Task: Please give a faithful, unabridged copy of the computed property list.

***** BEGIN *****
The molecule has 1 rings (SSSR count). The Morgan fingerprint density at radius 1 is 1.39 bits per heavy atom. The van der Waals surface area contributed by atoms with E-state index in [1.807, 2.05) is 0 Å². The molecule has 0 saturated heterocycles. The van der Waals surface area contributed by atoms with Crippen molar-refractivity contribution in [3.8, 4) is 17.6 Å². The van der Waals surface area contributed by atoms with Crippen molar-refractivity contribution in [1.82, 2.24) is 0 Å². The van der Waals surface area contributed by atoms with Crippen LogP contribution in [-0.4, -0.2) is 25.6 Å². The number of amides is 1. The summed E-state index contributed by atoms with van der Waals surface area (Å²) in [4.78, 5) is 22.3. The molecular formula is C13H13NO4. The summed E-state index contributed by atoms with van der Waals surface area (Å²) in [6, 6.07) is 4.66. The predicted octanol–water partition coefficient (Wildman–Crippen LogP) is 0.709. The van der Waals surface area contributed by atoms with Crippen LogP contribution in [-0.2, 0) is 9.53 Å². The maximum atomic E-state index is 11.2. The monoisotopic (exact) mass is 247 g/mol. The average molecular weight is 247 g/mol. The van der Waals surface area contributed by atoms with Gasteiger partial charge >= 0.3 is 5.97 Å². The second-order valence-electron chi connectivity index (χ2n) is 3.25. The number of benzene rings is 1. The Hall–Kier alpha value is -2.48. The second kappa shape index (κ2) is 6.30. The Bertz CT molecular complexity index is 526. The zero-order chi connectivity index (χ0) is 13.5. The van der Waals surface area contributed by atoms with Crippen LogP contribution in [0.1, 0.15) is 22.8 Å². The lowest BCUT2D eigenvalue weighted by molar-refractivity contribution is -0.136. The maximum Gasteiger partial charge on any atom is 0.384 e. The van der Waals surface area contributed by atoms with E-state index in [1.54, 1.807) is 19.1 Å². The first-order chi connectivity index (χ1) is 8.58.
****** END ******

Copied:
The molecule has 1 rings (SSSR count). The Morgan fingerprint density at radius 1 is 1.39 bits per heavy atom. The van der Waals surface area contributed by atoms with E-state index in [1.807, 2.05) is 0 Å². The molecule has 0 saturated heterocycles. The van der Waals surface area contributed by atoms with Crippen molar-refractivity contribution in [3.8, 4) is 17.6 Å². The van der Waals surface area contributed by atoms with Crippen molar-refractivity contribution in [1.82, 2.24) is 0 Å². The van der Waals surface area contributed by atoms with Crippen LogP contribution in [-0.4, -0.2) is 25.6 Å². The number of amides is 1. The summed E-state index contributed by atoms with van der Waals surface area (Å²) in [4.78, 5) is 22.3. The molecular formula is C13H13NO4. The summed E-state index contributed by atoms with van der Waals surface area (Å²) in [6, 6.07) is 4.66. The predicted octanol–water partition coefficient (Wildman–Crippen LogP) is 0.709. The van der Waals surface area contributed by atoms with Crippen LogP contribution in [-0.2, 0) is 9.53 Å². The maximum atomic E-state index is 11.2. The monoisotopic (exact) mass is 247 g/mol. The average molecular weight is 247 g/mol. The van der Waals surface area contributed by atoms with Gasteiger partial charge >= 0.3 is 5.97 Å². The second-order valence-electron chi connectivity index (χ2n) is 3.25. The number of benzene rings is 1. The Hall–Kier alpha value is -2.48. The second kappa shape index (κ2) is 6.30. The Bertz CT molecular complexity index is 526. The zero-order chi connectivity index (χ0) is 13.5. The van der Waals surface area contributed by atoms with Crippen LogP contribution in [0.1, 0.15) is 22.8 Å². The lowest BCUT2D eigenvalue weighted by molar-refractivity contribution is -0.136. The maximum Gasteiger partial charge on any atom is 0.384 e. The van der Waals surface area contributed by atoms with E-state index in [1.54, 1.807) is 19.1 Å². The first-order chi connectivity index (χ1) is 8.58.